FBI ordered nation wide agents to conduct "threat assessments" of inmates who might have become radicalized in prison and could commit extremist violence upon their release, according to an FBI letter obtained by The Associated Press.
"The primary goal of these efforts is to assess and disrupt the recruitment and conversion of inmates to radicalized ideologies which advocate violence," according to a letter from the acting assistant chief of the FBI's Los Angeles office, Randy D. Parsons.
The agency has been concerned since the Sept. 11, 2001, terrorist attacks that groups with extremist ideologies may be targeting felons as prime candidates for conversion during their time in prison.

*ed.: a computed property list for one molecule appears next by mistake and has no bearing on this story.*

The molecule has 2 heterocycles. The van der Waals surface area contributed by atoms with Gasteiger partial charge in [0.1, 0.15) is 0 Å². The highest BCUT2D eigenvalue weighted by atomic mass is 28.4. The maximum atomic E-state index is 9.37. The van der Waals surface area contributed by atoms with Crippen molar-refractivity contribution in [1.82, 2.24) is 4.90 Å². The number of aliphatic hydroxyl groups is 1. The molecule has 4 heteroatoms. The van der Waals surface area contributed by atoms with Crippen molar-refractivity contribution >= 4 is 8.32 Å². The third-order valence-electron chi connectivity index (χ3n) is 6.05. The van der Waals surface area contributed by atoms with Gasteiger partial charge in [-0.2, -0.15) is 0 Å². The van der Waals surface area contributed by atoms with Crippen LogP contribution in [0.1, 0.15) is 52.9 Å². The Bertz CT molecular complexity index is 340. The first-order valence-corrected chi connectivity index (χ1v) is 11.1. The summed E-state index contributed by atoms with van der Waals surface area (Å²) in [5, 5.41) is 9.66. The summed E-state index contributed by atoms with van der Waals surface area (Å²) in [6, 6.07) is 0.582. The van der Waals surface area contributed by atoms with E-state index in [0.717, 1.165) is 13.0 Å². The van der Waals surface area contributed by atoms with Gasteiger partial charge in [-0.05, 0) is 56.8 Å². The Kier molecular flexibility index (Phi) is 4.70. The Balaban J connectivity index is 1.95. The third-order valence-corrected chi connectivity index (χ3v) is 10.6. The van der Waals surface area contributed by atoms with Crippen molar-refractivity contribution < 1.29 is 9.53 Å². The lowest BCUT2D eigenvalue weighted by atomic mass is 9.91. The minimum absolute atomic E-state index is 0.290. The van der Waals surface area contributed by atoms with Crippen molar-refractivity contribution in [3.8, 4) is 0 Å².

The FBI has worked with prison officials to identify potentially disruptive groups for "some time," according to the letter. "However, recent investigations have identified a clear need to increase the FBI's focus and commitment in this area," Parsons wrote in the letter, which was dated Friday and obtained Tuesday by the AP.
FBI director Robert Mueller warned the Senate Intelligence Committee in February that prisons are "fertile ground for extremists."
"The FBI will be going into each institution and assessing each population," said Todd Slosek, spokesman for the California Department of Corrections and Rehabilitation.
He expects the FBI to examine the department's information on all "disruptive groups," including prison gangs and Islamic organizations.
That shouldn't interfere with inmate religious practices, free speech or other rights, Parsons wrote in the letter, informs Washington Post.